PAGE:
HiPEAC Vision 2021 feature image

Earlier this week (Jan. 19), HiPEAC — the European Network on High Performance and Embedded Architecture and Compilation — published the 8th edition of the HiPEAC Vision, detailing an increasingly interconnected computing landscape where complex tasks are carried out across multiple systems and multiple technologies. HiPEAC refers to this as the “Continuum of Computing.”

“We are now seeing a continuum of computing that spans from tiny devices on the edge to huge global-scale distributed systems,” the report notes. “The emergence of new workloads such as deep learning and large-scale industrial cyber-physical systems has led to a series of new challenges related to non-functional properties such as power consumption, timing, complexity, security, safety and sustainability.”

“The 2021 Vision looks at how all the pieces can – and should – fit together,” says Professor Koen De Bosschere (Ghent University), the HiPEAC network coordinator. The guiding principle and ultimate goal is to “keep it simple for humans, and let the computer do the hard work.”

The 228-page document (accessible here) describes a technological vision in full bloom since the birth of the internet some three decades ago. Familiar topics such as IoT, cybersecurity, “as-a-service” trends, artificial intelligence, quantum computing, etc. are explored holistically under the “continuum of computing” rubric and via the lens of four core dimensions — societal, business, European and technical.

The confluence of multiple ripening technologies is setting the stage for a new cyber era, and the emergence of the “next web,” where distributed intelligence is both the goal and the challenge.

“We are now truly in the era of cyber-physical systems – think of self-driving cars, healthcare monitoring devices or factory automation – and these systems are going to be enhanced with artificial intelligence. This will bring with it increased need for trust, autonomy, safety, security and efficiency,” observes HiPEAC Vision Coordinator Marc Duranton (CEA). “Systems will need to work more and more with each other, and applications will be distributed, becoming a ‘continuum of computing’ across platforms and devices, from the deep edge to the cloud, HPC and data centres.”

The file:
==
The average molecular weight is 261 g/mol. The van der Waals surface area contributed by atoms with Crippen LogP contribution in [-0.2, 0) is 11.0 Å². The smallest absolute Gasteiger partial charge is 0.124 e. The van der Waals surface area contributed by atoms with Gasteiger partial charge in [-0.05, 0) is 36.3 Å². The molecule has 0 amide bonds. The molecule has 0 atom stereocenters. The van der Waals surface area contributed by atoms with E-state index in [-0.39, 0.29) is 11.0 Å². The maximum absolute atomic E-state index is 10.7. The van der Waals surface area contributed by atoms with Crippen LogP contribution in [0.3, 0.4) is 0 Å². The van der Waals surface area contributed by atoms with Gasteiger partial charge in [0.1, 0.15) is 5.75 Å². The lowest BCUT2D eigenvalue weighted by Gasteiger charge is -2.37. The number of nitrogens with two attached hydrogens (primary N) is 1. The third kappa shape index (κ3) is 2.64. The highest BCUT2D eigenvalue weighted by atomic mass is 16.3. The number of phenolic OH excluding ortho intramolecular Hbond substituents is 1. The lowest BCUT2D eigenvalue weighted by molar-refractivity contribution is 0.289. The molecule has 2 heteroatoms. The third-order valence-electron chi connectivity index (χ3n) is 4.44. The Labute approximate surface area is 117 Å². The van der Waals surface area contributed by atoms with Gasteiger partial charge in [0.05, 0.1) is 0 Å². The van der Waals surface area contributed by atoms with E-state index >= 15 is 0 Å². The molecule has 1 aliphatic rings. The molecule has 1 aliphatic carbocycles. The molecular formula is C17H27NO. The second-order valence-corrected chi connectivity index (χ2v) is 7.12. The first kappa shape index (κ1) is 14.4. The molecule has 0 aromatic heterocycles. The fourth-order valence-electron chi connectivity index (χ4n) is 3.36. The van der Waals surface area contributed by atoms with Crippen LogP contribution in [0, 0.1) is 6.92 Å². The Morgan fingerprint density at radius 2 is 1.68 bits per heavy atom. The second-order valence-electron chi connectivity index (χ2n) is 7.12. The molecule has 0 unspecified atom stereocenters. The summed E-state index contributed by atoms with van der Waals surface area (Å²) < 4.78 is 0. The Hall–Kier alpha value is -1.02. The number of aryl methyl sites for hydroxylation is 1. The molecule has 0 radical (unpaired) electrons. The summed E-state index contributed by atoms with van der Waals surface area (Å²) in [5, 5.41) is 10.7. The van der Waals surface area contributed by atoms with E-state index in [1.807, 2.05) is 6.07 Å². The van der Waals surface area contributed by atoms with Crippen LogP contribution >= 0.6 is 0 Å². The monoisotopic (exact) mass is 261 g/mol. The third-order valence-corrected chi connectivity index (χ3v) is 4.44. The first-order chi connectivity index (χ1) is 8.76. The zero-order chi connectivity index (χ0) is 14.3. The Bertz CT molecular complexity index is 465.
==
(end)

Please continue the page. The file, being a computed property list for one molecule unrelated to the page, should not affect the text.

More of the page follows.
Duranton and co-authors Michael Malms and Marcin Ostas explain:

“[A]pplications are [no longer] built around a single piece of code running on a single machine, but span across various computing resources distributed in multiple locations. The notion of a continuum of computing … denotes a set of computing resources and software (the smartphone, the communication infrastructure, the cloud) acting together in order to complete a complex task involving multiple systems and multiple technologies,” they write in one article-chapter (“The continuum of computing”).

Software is also becoming increasingly distributed, they observe. It too is becoming a “continuum of computing” across platforms and devices, at the edge, the datacenter and in the cloud. 

“Programming will need to be reinvented with languages and tools to orchestrate collaborative distributed and decentralized components, as well as components augmented with interface contracts covering both functional and non-functional properties,” the authors assert. “Data collected by deep-edge devices is concentrated and processed by edge computing, consolidated by federations of systems (fog computing) or, if required, travels to the cloud or to HPC centres to feed simulations that facilitate decisions on actions to be taken, e.g. for managing fleets of vehicles, complex factories or air traffic, therefore closing the loop.”